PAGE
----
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New Modules Aim to Bring Wireless Connectivity to Everyday Products
Silicon Labs' mesh-networking modules are intended to ease the development and time to market of BLE, Bluetooth mesh, Zigbee and Thread mesh functionality in lighting, appliances and other products.
Oct 14, 2019—
Semiconductor and Internet of Things (IoT) solutions company Silicon Labs has released two new mesh-networking modules intended to enable companies such as lighting and building-automation manufacturers to integrate Bluetooth Low Energy (BLE), Bluetooth mesh, Zigbee or Thread mesh networks into their products. The Wireless Gecko xGM210L and xGM210P Series 2 modules leverage the company's Series 2 platform to provide what it says will be greater security and better RF functionality than predecessor technologies.
The company began providing samples and production quantities of the xGM210P module in September 2019, while the xGM210L is expected to be made available later this year. The firm is also selling Wireless Gecko starter kits and Series 2 radio boards. In April 2019, it released its Series 2 system-on-chip (SoC) portfolio targeting line-powered IoT applications. The SoCs have been integrated into the Series 2 modules to provide wireless connectivity and security functionality.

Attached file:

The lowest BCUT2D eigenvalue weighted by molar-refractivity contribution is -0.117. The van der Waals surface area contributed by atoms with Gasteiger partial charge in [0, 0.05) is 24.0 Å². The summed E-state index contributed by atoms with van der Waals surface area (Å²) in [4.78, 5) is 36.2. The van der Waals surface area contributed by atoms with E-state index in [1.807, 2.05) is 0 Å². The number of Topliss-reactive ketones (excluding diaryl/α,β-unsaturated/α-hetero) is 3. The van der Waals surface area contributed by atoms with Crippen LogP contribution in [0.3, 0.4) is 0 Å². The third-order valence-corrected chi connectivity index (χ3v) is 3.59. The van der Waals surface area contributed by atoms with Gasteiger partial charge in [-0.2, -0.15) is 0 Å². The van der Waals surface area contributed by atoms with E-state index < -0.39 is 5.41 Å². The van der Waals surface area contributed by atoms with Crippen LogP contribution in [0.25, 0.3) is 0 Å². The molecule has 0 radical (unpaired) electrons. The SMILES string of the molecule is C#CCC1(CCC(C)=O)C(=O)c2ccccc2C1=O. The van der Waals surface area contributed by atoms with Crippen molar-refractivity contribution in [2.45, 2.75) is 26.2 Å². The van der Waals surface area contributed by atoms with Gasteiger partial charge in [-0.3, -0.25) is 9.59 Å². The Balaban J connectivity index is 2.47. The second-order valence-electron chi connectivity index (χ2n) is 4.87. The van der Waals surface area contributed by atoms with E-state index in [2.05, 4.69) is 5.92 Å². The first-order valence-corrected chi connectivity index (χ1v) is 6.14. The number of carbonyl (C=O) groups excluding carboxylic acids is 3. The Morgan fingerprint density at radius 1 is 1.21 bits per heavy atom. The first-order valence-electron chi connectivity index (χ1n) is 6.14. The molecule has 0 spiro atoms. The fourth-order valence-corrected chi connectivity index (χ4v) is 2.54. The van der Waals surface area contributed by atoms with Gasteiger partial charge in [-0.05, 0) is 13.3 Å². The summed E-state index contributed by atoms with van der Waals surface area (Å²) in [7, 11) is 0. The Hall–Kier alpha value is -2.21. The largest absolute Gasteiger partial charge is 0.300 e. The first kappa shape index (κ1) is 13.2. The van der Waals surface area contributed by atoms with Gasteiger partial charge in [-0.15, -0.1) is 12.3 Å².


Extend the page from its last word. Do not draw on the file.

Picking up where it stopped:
Silicon Labs acquired Integration Associates in 2008, which provided the company with a short-range wireless portfolio for smart meters and building automation. The firm next acquired Zigbee technology company Ember in 2012, and then Bluetooth module and software provider Bluegiga in 2015. Silicon Labs gained intellectual property rights for Wi-Fi subsequent to that, and last year it also acquired the smart-home wireless technology Z-Wave.
These days, Silicon Labs provides wireless SoCs, modules and software stacks to enable wireless connectivity, including mesh functionality, to be built into IoT devices. Users can acquire the modules, which come with necessary protocol software and wireless certification, for fast time to market and reduced R&D costs, the company reports, or they can use Silicon Labs' wireless SoCs as a cost-effective option for high-volume applications, while preserving their investment in software and tools.
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